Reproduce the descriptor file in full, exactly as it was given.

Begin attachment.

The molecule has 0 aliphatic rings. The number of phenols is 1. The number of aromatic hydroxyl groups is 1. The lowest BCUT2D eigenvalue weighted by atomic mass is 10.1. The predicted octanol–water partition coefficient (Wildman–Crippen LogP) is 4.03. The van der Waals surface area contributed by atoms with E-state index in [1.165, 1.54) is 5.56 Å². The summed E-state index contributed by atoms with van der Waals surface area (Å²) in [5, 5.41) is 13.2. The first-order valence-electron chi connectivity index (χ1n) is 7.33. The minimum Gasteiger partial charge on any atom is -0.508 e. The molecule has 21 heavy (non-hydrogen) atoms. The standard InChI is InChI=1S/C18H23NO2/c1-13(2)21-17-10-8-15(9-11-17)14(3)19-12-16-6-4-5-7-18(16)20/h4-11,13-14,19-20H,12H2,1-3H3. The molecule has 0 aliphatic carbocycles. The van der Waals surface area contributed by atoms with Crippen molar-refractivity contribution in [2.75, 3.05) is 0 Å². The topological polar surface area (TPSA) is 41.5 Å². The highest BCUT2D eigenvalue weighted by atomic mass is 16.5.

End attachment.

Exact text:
The molecule has 0 aliphatic rings. The number of phenols is 1. The number of aromatic hydroxyl groups is 1. The lowest BCUT2D eigenvalue weighted by atomic mass is 10.1. The predicted octanol–water partition coefficient (Wildman–Crippen LogP) is 4.03. The van der Waals surface area contributed by atoms with E-state index in [1.165, 1.54) is 5.56 Å². The summed E-state index contributed by atoms with van der Waals surface area (Å²) in [5, 5.41) is 13.2. The first-order valence-electron chi connectivity index (χ1n) is 7.33. The minimum Gasteiger partial charge on any atom is -0.508 e. The molecule has 21 heavy (non-hydrogen) atoms. The standard InChI is InChI=1S/C18H23NO2/c1-13(2)21-17-10-8-15(9-11-17)14(3)19-12-16-6-4-5-7-18(16)20/h4-11,13-14,19-20H,12H2,1-3H3. The molecule has 0 aliphatic carbocycles. The van der Waals surface area contributed by atoms with Crippen molar-refractivity contribution in [2.75, 3.05) is 0 Å². The topological polar surface area (TPSA) is 41.5 Å². The highest BCUT2D eigenvalue weighted by atomic mass is 16.5.